Grain import prices surge to 11-year high in Germany: Destatis

Germany paid more than half as much for imported grain in March than a year ago as prices saw their sharpest rise since May 2011, according to fresh statistics from the Federal Statistical Office (Destatis) on Friday.

All types of grain were affected by the rising import prices, Destatis said. Prices of corn went up by 37.4 percent, while prices of wheat, barley, rye and oats even soared 65.3 percent.

The Russia-Ukraine conflict has had “impacts on global grain supply and grain prices,” Destatis noted. Although prices of imported grain had already increased before the conflict, prices have increased by double digits since January 2021.

Destatis also attributed the price hikes to “high global demand and tight supply due to bad weather conditions in important growth markets, such as the United States, Canada, Australia or South America, high fertilizer prices and rising transport and energy costs.”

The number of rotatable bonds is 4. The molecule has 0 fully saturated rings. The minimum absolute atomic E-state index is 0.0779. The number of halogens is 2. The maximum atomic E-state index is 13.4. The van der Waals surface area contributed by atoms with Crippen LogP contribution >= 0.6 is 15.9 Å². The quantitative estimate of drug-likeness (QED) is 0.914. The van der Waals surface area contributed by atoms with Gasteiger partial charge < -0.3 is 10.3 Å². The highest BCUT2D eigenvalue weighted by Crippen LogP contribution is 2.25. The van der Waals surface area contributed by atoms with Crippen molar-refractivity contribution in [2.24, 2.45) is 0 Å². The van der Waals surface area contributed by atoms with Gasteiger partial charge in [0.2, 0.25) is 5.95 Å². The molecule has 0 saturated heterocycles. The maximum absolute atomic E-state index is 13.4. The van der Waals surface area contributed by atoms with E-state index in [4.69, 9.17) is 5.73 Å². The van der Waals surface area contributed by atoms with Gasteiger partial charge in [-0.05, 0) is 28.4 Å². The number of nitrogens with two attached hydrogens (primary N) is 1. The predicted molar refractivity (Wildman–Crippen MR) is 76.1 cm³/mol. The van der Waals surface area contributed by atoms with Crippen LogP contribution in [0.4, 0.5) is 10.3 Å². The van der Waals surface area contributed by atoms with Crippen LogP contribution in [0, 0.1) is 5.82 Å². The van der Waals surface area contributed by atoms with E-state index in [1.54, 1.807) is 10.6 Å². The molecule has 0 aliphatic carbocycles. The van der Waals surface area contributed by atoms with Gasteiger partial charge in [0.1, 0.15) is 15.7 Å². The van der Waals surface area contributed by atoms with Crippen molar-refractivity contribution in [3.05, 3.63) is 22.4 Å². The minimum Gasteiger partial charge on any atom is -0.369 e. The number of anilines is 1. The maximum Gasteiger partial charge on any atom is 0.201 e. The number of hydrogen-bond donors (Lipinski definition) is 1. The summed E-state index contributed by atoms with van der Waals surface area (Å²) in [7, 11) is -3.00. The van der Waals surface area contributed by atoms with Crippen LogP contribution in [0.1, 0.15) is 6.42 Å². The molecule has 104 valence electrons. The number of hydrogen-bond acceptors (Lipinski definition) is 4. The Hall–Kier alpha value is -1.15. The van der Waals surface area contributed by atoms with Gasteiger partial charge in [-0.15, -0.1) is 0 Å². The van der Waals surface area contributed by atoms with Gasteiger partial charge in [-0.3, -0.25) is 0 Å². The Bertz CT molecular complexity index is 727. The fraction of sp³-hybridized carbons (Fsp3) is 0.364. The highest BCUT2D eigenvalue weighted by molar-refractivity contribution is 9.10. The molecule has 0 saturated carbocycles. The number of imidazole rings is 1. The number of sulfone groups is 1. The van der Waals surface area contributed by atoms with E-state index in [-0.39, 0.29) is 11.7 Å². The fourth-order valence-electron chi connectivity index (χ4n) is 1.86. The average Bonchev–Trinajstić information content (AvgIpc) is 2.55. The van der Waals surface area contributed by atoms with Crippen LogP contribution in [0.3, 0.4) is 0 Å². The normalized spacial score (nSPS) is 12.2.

Consumer prices are also starting to pick up in Germany. Bread and grain products were 8.7 percent more expensive in April than last year. Prices of flour and pasta rose particularly sharply, by 23.5 percent and 17.2 percent, respectively.

“I fear we have not yet reached the end of the line and will see a further rise in food prices as supply chains continue to be disrupted,” German Institute for Economic Research (DIW) President Marcel Fratzscher said on Thursday.

To ease the financial burden on German citizens, Agriculture Minister Cem Oezdemir supports a temporary suspension of the value-added tax (VAT) on staple foods. This measure has been demanded by social and consumer associations as well as experts. ■